"It was a big accomplishment just to survive the sortie, hit your time-on-target, make your landing, pick up your cargo, and get it to the end of the vulnerability zone," he said.

That vulnerability zone is where the simulated war took place. Aircraft from Joint Base Elmendorf-Richardson and Eielson Air Force Base, Alaska, would meet there to begin the conflict. Units took turns being allied forces or aggressors, while C-130 crews executed various scenarios in which they had to fly through treacherous terrain, land on dirt-strip runways, pick up cargo, and airdrop cargo or Army paratroopers.

This exercise marked the first time that Army forces were integrated into the training, and the Kentucky Air Guard became the first Air Force unit ever to drop paratroopers into an airfield for a simulated seizure during Red Flag - Alaska.

"There was a lot of apprehension going into this," Quenichet said. "People were not sure what to expect, but they were excited. It was a lot for people to take in. The idea was to throw more challenges at the aircrews than they would ever see in actual combat."

Two groups of Kentucky Airmen participated in the exercise, Quenichet added: Highly experienced aircrews with extensive combat exposure in Afghanistan; and brand-new co-pilots, engineers and loadmasters who had never seen anything like it before.

"It may have taken the new aircrews an entire career to get this kind of experience, but they got it in their first couple of months in the airplane here," Quenichet said. "We worked together as a team to get a game plan and accomplish this mission. Once we were en route, it wasn't a simulator. It was real airplanes flying through incredibly challenging terrain, facing actual threat systems. The only difference between the scenarios here and real combat was that there weren't pieces of metal flying at you.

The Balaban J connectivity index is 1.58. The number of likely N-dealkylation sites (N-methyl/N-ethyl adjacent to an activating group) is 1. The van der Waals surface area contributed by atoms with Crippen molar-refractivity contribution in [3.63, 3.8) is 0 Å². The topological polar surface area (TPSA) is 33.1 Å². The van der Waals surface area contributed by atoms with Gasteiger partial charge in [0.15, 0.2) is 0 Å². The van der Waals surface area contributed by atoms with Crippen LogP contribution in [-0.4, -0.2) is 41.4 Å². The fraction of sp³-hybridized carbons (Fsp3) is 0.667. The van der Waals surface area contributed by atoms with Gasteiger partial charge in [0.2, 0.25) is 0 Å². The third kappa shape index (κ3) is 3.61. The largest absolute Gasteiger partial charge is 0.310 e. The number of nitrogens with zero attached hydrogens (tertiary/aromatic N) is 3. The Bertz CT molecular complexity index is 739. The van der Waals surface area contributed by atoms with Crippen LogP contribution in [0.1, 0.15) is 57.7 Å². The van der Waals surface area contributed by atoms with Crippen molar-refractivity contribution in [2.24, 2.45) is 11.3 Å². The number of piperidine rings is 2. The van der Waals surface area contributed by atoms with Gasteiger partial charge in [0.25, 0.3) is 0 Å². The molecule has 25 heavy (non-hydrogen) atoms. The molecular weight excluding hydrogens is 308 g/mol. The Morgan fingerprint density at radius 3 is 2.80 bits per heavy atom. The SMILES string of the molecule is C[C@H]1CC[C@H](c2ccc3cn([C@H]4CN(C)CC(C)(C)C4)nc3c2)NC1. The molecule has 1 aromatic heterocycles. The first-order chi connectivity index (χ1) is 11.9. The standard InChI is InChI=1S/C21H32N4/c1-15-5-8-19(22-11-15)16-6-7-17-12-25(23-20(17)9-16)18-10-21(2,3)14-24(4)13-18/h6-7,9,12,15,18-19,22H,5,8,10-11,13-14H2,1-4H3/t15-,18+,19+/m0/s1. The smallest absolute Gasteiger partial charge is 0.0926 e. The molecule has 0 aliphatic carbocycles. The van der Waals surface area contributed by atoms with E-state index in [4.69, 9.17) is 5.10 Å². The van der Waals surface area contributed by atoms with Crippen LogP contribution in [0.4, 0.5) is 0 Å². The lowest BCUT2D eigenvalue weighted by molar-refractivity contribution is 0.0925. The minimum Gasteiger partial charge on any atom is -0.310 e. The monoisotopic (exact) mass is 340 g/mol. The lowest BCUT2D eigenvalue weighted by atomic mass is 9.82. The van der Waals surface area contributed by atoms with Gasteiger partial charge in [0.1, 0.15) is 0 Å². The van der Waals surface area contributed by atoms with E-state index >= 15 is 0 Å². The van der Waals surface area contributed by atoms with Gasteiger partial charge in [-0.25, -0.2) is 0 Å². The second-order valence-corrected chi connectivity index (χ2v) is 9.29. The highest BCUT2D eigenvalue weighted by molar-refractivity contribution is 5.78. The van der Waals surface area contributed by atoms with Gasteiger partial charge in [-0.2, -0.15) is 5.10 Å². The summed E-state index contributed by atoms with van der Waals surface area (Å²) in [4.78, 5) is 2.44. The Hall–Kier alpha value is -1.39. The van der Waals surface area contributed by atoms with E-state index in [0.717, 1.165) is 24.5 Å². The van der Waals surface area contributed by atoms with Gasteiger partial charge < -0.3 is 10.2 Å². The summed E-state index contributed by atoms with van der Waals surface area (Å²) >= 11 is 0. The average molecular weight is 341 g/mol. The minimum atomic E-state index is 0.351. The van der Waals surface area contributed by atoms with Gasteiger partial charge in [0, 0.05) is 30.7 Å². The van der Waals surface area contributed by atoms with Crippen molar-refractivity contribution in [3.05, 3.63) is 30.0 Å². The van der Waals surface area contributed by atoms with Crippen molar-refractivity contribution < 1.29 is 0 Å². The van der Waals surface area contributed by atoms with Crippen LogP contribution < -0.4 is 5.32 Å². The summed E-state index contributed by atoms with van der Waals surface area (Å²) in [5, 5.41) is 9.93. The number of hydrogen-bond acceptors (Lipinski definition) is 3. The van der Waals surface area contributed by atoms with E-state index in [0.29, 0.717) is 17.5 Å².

"By the end of the exercise, all our aircrews were right where they needed to be."

Lt. Col. Kevin Allred, commander of Detachment 1, 353rd Combat Training Squadron, said the event was one of the smoothest Red Flags he's seen.

"I'm very impressed all the way around," Allred said. "From the deployment to getting in to town, they were all over everything. All of your crews were fired up to be here -- that's really fun to watch. I think everyone got really good training out of it, because they wanted to be here."

Allred also said he was pleased by how smoothly the Army integration went, adding that officials plan to build on the airfield-seizure scenario in future exercises.

Hamm credited the 353rd with providing excellent support throughout Red Flag -- a factor that helped the Kentucky Airmen maximize their training opportunities.

"The 353rd Combat Training Squadron provided outstanding support for a phenomenal exercise," Hamm said. "There was no tension, and we got everything we asked for. We couldn't ask for better support from those guys."



tabComments
5/29/2014 12:12:58 PM ET
My son was one of the Kentucky Air Guard. So proud of him and all who serve to help keep our country free and safe.May God keep them all safe.
Tammi Fox, mo.